This brief post marks the end of my PhD journey.
In November 2017, I was pleased to speak at the Monash SensiLab Forum about my data visualisation work. It was livestreamed at a new venue, and we had double the online viewers than the physical attendance.
This presentation referenced my UNSW talk, Design as Invitation to Interaction. If you are new to interaction design, and work in or related to education, I urge you to check it out first for background knowledge.
For Visible Science, I walked through my design process, from sketch and conceptualisation to design and implementation. There is a strong emphasis that programming is creative work:
Creativity is not only about visual design. It’s applied problem solving. It’s creating something interesting and novel. It’s a little bit crazy.
Being creative is a skill. And skills can be learned, improved, and practiced. You can apply any of the data visualisation guidelines to another field, and find it useful.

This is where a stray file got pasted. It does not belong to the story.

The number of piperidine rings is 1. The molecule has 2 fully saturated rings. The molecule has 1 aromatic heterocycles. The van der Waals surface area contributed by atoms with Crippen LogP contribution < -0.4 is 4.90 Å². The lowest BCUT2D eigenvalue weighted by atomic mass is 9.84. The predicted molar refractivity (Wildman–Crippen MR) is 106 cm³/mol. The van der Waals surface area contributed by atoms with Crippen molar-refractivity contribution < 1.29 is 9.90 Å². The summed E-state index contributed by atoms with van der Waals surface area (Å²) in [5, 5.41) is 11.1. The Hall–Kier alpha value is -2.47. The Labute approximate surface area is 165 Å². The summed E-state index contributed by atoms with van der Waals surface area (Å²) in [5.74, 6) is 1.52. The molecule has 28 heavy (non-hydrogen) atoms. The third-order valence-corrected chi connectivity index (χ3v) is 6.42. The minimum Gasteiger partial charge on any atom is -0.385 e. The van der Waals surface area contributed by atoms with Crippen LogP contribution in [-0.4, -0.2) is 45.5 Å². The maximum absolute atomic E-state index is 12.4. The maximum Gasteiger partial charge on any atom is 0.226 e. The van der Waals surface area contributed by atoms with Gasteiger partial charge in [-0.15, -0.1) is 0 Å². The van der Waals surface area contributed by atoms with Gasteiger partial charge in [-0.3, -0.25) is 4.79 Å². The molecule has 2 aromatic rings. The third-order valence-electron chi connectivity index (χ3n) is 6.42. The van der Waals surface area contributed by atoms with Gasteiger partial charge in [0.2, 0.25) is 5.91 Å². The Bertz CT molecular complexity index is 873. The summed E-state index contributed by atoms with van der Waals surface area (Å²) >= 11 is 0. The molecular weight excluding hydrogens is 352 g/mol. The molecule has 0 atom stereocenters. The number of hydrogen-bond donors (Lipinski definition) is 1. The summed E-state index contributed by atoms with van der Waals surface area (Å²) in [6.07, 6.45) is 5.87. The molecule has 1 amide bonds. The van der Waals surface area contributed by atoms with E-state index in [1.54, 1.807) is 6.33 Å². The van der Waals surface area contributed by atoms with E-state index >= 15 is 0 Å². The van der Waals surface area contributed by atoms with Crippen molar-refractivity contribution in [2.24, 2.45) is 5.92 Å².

Some tips on asking for feedback as a designer:
- Rotate them: Ask your direct client, your direct colleagues, your friends and family, and your users. Work on a little bit and round robin them, so by the time it’s back to your client, it’s 3 (at least more than 1) revisions since.
- Keep up the momentum: Projects are easier when they follow some inertia. If people see progress on a regular basis, they will be more prepared for new things when you have them.
- Be a listener: When you’re asking for feedback, you are after what people think, not to tell what people you think. Be open to both sides of critiques, and make mental notes when you are asked to clarify things - it means they are not apparent to others.
Feel free to reach out to me on Twitter or comment below.
My first open access journal paper is available at Transactions of the Digital Games Research Association. You can read it in HTML or download the journal paper as a PDF.